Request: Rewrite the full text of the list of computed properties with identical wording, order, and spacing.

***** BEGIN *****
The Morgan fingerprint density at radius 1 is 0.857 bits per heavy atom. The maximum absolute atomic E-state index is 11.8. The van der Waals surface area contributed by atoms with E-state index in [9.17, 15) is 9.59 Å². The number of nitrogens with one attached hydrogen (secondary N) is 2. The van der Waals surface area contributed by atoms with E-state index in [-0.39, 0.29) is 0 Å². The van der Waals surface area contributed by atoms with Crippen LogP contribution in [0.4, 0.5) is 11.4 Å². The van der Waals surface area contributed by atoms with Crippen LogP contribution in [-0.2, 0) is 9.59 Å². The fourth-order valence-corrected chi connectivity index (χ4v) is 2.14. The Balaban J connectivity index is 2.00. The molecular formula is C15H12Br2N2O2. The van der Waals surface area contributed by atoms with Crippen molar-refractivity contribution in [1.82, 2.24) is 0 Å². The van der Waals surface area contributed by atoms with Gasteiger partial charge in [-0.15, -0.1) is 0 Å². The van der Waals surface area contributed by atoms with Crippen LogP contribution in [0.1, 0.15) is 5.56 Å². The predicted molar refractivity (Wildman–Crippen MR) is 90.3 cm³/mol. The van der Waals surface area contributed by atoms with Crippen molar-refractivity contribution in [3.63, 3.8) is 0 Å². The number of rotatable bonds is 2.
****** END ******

The Morgan fingerprint density at radius 1 is 0.857 bits per heavy atom. The maximum absolute atomic E-state index is 11.8. The van der Waals surface area contributed by atoms with E-state index in [9.17, 15) is 9.59 Å². The number of nitrogens with one attached hydrogen (secondary N) is 2. The van der Waals surface area contributed by atoms with E-state index in [-0.39, 0.29) is 0 Å². The van der Waals surface area contributed by atoms with Crippen LogP contribution in [0.4, 0.5) is 11.4 Å². The van der Waals surface area contributed by atoms with Crippen LogP contribution in [-0.2, 0) is 9.59 Å². The fourth-order valence-corrected chi connectivity index (χ4v) is 2.14. The Balaban J connectivity index is 2.00. The molecular formula is C15H12Br2N2O2. The van der Waals surface area contributed by atoms with Crippen molar-refractivity contribution in [1.82, 2.24) is 0 Å². The van der Waals surface area contributed by atoms with Gasteiger partial charge in [-0.15, -0.1) is 0 Å². The van der Waals surface area contributed by atoms with Crippen LogP contribution in [0.1, 0.15) is 5.56 Å². The predicted molar refractivity (Wildman–Crippen MR) is 90.3 cm³/mol. The van der Waals surface area contributed by atoms with Crippen molar-refractivity contribution in [3.63, 3.8) is 0 Å². The number of rotatable bonds is 2.